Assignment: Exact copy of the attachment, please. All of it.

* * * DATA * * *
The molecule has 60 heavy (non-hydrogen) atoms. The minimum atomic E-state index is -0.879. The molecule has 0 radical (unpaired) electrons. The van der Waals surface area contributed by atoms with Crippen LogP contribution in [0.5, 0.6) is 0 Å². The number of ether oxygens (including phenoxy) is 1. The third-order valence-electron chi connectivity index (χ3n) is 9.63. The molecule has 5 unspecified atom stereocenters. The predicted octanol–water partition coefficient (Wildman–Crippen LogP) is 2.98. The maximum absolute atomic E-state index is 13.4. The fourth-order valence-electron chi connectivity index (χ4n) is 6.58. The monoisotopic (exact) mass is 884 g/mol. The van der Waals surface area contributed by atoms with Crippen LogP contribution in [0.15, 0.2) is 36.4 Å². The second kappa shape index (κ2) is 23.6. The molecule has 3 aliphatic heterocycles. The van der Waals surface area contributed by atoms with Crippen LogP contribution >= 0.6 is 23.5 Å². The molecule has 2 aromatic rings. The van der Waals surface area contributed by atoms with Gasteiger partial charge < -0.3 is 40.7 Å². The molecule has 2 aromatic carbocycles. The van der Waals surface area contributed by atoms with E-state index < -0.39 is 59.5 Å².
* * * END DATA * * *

The molecule has 60 heavy (non-hydrogen) atoms. The minimum atomic E-state index is -0.879. The molecule has 0 radical (unpaired) electrons. The van der Waals surface area contributed by atoms with Crippen LogP contribution in [0.5, 0.6) is 0 Å². The number of ether oxygens (including phenoxy) is 1. The third-order valence-electron chi connectivity index (χ3n) is 9.63. The molecule has 5 unspecified atom stereocenters. The predicted octanol–water partition coefficient (Wildman–Crippen LogP) is 2.98. The maximum absolute atomic E-state index is 13.4. The fourth-order valence-electron chi connectivity index (χ4n) is 6.58. The monoisotopic (exact) mass is 884 g/mol. The van der Waals surface area contributed by atoms with Crippen LogP contribution in [0.15, 0.2) is 36.4 Å². The second kappa shape index (κ2) is 23.6. The molecule has 3 aliphatic heterocycles. The van der Waals surface area contributed by atoms with Crippen LogP contribution >= 0.6 is 23.5 Å². The molecule has 2 aromatic rings. The van der Waals surface area contributed by atoms with Gasteiger partial charge < -0.3 is 40.7 Å². The molecule has 2 aromatic carbocycles. The van der Waals surface area contributed by atoms with E-state index < -0.39 is 59.5 Å².